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What's the best way to build a new social media site that will be sold B2B? My company is a b2b social media company. We've Been trying to determine if we should build from scratch or leverage Joomla.

We have 3 months before our first customers will deploy.

We have received lots of varying suggestions, it seems to be a "religious" debate.

Our platforms contains both standard as well as unique features. It is critical the themeing can be quickly and easily changed regularly. It is a SaaS.

Users will not be extremely savvy, there for the UI must be intuitive, simple and easy to use.

So, is it JOOMLA and PHP? or PHP from scratch?

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Three months is a rough timeframe. If Joomla can accommodate your needs, you should go with the "off-the-shelf" approach and customize it. Duplicating its features will take longer than you expect; capable content management systems are more complex than it may seem at first glance. –  syrion Apr 10 '11 at 15:43
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This will really, really depend on your requirements - what does "Social media site" mean in detail? There also are other ready-made solutions for this. My subjective impression from dabbling with Joomla is that it's not the world's best-built piece of software. –  Pekka 웃 Apr 10 '11 at 15:44
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I also agree with Pekka on Joomla's quality. –  syrion Apr 10 '11 at 15:48
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I'm pretty sure I'd kill myself before working in Joomla again. Why are you settled on it? There are PHP frameworks, systems like Drupal, etc., all of which will serve you better than Joomla. –  ceejayoz Apr 10 '11 at 16:05
    
Joomla will be easier than Drupal. –  user5858 Apr 11 '11 at 18:52

3 Answers 3

3 months? Unless you have a VERY capable team that can crank out bugfree code, you're building on something else. Like syrion mentioned, coding a good CMS is not as easy as it seems. Sure, anyone could put something basic together in couple of days or ever a few hours with the right framework, but doing it right and making it scalable is a whole different story.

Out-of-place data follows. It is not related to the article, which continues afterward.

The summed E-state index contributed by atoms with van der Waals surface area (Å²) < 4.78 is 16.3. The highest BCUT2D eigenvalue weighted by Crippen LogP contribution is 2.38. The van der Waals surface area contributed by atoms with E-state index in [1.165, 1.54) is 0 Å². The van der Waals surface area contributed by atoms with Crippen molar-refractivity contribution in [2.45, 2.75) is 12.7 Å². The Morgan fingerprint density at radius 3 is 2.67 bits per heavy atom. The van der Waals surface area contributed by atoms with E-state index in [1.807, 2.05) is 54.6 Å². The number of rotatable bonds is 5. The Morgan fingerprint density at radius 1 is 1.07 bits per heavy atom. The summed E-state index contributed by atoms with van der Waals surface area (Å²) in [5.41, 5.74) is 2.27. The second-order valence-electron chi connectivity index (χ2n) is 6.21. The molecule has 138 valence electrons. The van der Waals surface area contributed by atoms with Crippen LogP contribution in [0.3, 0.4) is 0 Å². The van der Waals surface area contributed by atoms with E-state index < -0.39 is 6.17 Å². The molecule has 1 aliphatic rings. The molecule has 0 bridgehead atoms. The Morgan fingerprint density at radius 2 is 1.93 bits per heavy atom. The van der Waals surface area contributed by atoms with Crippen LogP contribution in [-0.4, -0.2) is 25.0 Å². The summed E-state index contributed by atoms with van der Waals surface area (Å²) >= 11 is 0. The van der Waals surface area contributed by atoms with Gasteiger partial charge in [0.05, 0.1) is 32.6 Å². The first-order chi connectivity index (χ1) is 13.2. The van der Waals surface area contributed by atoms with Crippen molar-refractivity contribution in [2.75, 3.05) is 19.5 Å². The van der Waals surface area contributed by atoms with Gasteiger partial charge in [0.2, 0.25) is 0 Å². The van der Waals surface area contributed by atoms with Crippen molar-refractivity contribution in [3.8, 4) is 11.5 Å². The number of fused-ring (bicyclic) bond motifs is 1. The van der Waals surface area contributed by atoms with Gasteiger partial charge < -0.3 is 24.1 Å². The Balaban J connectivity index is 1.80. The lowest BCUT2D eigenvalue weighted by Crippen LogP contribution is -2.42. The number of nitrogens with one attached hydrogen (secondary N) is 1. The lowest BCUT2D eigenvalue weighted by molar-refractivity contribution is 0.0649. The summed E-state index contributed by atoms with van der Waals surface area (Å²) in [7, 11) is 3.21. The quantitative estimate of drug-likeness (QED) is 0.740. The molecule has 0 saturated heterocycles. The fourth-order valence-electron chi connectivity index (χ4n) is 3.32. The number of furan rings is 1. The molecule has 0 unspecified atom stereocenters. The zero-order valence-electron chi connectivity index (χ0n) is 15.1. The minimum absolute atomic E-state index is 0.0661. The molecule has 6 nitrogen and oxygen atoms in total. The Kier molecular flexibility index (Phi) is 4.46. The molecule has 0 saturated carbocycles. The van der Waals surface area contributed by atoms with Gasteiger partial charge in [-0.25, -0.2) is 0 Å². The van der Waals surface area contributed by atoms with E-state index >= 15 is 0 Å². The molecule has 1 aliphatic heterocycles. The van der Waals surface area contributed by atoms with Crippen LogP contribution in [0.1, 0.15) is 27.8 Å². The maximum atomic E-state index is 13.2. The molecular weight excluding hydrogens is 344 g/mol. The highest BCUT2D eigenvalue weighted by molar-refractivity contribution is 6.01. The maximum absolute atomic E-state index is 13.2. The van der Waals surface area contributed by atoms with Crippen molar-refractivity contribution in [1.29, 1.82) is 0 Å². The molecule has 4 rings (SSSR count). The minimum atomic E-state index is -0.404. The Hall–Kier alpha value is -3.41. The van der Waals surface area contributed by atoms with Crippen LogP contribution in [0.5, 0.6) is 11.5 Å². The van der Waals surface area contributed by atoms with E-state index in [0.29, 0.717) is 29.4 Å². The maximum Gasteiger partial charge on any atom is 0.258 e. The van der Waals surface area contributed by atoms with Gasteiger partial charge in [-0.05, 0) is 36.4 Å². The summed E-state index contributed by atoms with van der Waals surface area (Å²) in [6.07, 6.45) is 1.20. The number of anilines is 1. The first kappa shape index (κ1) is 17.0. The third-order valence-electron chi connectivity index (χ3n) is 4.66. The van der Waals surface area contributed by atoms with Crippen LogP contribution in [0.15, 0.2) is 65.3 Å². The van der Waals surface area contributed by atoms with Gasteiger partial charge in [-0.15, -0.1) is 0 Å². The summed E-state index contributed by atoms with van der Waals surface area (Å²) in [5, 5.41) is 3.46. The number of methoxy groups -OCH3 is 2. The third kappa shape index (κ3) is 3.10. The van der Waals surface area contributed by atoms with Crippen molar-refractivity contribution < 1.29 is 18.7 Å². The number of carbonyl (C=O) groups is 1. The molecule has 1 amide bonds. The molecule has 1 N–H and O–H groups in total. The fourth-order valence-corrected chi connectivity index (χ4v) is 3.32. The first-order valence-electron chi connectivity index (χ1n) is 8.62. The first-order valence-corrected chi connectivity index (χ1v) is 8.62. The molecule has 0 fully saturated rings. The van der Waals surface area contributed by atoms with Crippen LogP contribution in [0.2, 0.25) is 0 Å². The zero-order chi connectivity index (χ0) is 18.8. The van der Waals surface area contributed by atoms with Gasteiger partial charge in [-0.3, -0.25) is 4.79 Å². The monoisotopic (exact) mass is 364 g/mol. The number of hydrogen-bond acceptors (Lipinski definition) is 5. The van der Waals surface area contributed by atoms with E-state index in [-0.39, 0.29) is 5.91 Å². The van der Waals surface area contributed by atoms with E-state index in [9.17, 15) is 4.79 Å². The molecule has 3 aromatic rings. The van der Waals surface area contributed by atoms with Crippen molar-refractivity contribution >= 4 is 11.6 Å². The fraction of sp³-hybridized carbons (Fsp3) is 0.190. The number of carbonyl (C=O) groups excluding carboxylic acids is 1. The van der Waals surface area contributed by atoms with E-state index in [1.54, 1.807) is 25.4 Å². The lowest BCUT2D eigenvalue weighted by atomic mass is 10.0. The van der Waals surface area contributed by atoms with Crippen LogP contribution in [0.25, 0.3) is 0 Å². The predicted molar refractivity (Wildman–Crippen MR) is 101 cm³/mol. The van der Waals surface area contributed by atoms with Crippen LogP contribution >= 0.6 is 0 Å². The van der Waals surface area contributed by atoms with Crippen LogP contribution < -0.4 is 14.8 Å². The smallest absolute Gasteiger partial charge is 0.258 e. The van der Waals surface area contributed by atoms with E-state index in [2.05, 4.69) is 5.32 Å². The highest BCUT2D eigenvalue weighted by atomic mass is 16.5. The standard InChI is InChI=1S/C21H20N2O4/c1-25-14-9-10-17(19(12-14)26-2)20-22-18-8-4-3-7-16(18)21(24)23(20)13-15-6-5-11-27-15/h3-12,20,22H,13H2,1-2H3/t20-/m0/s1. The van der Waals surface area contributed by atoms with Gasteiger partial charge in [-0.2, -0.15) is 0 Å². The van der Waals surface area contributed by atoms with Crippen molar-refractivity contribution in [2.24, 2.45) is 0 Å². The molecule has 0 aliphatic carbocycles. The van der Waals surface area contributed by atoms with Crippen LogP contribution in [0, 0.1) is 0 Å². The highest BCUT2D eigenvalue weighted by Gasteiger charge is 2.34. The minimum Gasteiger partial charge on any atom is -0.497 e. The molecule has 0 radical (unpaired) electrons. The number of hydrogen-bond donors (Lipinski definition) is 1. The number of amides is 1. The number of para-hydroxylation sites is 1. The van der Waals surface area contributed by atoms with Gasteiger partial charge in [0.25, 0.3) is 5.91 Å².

Joomla has its issues as does every other open source project out there. However, Joomla also has 2 very important advantages when it comes to SaaS - first, the admin is fairly easy to understand for non-tech people. Not quite as simple as Wordpress, but much more powerful. Much easier to teach than Drupal, your clients will not need to grok nodes or taxonomy. Second, Joomla was written specifically to be extended. templating is a breeze as is extension development. Their MVC is a little different but not hard to grasp. If you have decent programmers they will be able to make Joomla do anything.

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Thumbs up to Brent! –  user5858 Apr 11 '11 at 18:54

Please dear god if you have the choice, don't start from Joomla. You will be much better served by picking a framework like CakePHP, Symfony or CodeIgniter. The MVC model in Joomla is essentially wrong (views pull directly from the database? yuck) and there is so much legacy code and simply bad code that your developers will end up throwing out and rewriting most of what Joomla comes with. I should know, that's what I have been doing for the past few months at work.

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Joomla bundled with community builder is a viable option.

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I can see that this was your first answer to a question, so you didn't have the rep to post this as a comment, but in the future, you might want to consider posting this as a comment. Answers are supposed to be a solution to the problem that you are pretty confident will solve the problem. –  Fluffeh Sep 28 '12 at 8:51

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